April 18, 2012
Comparison of Obama to Hitler and Stalin
I do not mean to minimize the challenges of religious freedom that exist in our country and there is much constructive work for all of us to be doing to try to preserve a robust notion of religious freedom.
Having said that, I think homilies like Bishop Jenky's, which can be heard here, are both counter-productive and deeply offensive. Obama's support of the HHS mandate, albeit raising real issues about lack of respect for religion, is hardly on a par with the behavior of Hitler or Stalin.
We all need to be sure we are ways that others who dont' already agree with us can hear. This kind of rhetoric does not, in my view, fall into that category.
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It is odd that this did not come up during the 8 years that Bush was called Hitler and Cheney was considered Darth Vader. Only when liberal Democrats are in office is there any concern for civility. How about we start by having liberals apologize to Bush and Cheney before complaining about how Obama is treated?
Posted by: Fr. J | Apr 18, 2012 2:04:50 PM
I have equal objection to comparing Bush to Hitler and there was no shortage of people who criticized those comparisons with Bush was in office. (To say "only when liberal Democrats are in office is there any concern for civility" is simply wrong.)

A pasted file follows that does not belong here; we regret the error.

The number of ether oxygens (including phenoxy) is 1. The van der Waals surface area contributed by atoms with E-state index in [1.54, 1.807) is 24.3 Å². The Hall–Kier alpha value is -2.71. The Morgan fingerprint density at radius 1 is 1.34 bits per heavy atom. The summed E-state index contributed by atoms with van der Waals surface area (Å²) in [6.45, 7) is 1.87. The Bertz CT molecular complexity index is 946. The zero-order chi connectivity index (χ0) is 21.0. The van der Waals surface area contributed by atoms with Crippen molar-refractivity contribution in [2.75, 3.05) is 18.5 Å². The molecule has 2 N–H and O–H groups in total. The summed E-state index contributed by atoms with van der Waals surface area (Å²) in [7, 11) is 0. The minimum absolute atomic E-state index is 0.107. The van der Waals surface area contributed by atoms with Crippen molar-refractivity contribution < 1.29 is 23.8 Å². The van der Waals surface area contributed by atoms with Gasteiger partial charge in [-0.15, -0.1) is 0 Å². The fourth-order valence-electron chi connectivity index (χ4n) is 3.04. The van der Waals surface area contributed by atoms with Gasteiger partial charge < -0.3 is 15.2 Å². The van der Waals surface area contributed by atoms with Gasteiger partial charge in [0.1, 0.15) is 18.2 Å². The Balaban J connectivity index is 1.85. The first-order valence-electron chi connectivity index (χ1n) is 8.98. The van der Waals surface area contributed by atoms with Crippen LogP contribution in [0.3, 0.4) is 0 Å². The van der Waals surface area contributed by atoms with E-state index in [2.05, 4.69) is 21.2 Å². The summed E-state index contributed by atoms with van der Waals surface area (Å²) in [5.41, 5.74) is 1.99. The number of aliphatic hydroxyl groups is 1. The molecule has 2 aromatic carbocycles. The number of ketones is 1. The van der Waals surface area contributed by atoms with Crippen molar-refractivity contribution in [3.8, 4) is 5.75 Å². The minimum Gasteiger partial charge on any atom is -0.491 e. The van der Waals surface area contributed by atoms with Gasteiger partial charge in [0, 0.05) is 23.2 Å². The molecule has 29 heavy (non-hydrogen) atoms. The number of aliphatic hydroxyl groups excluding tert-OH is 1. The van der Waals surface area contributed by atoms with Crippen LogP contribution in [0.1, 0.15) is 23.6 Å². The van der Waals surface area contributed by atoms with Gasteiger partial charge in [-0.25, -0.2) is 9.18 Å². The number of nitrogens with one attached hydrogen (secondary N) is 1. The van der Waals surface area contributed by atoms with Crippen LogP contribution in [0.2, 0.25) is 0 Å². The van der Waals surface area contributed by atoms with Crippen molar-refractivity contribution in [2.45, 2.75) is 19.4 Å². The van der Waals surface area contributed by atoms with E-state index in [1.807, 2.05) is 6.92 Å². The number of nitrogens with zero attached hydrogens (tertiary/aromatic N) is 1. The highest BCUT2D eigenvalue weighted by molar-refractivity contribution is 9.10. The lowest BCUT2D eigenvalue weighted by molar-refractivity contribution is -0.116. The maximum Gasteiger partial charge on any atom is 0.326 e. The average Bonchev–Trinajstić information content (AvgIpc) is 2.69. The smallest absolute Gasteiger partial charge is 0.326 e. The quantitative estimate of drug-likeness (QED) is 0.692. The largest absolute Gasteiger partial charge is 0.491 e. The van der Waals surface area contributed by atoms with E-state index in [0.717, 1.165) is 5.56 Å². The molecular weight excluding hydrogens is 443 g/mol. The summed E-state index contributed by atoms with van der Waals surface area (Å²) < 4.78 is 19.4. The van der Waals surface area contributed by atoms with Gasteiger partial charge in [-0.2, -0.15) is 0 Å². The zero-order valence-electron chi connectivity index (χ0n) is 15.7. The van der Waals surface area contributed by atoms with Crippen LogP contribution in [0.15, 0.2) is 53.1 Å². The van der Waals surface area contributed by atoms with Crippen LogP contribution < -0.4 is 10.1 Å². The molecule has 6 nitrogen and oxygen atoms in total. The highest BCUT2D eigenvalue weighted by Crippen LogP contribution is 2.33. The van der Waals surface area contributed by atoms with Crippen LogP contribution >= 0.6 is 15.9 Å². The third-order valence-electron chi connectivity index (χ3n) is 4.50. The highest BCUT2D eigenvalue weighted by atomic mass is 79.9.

In any event, if our goal is to advance a robust notion of religious freedom, we have to speak in ways people will be able to hear. My primary concern is not protecting Obama from criticism, but with constructive dialogue. This kind of language - particularly coming from a US bishop - does not promote constructive dialogue.
Posted by: Susan Stabile | Apr 18, 2012 2:13:35 PM
I agree that as soon as Hitler and Stalin are mentioned, many will stop listening because they assume it is rhetorical hyperbole. However, I do not believe Bishop Jenky is saying that the current behavior of President Obama rises to the level of the greatest atrocities of Hitler and Stalin. I do believe that he is right to warn that a stepwise erosion of freedoms and respect for religion are what paved the way for greater evils.
Posted by: Denise Hunnell | Apr 18, 2012 3:27:52 PM
To compare any American politician, Democrat or Republican, to Hitler or Stalin, or to call any president or presidential candidate a fascist, a nazi, a socialist, or a communist, is crackpotism, pure and simple, and should be identified as such. Bishop Jenky is not helping the Church in the battle over religious liberty. He's helping the opponents of the Church.
Posted by: David Nickol | Apr 18, 2012 3:42:23 PM
When you read the whole paragraph from Bishop Jenky's homily - homily! - it is plain that he is saying that President Obama is pursuing the same path as Hitler and Stalin did, at least in their "better moments." He also compares President Obama's contraception policy to Bismarck's Kulturkampf: "a culture war against the Roman Catholic Church, closing down every Catholic school and hospital, convent and monastery."
A question for Mirror of Justice contributors: Does this kind of rhetoric - and its setting - indicate something more disturbing than merely unhelpful and off-putting efforts to win a policy debate?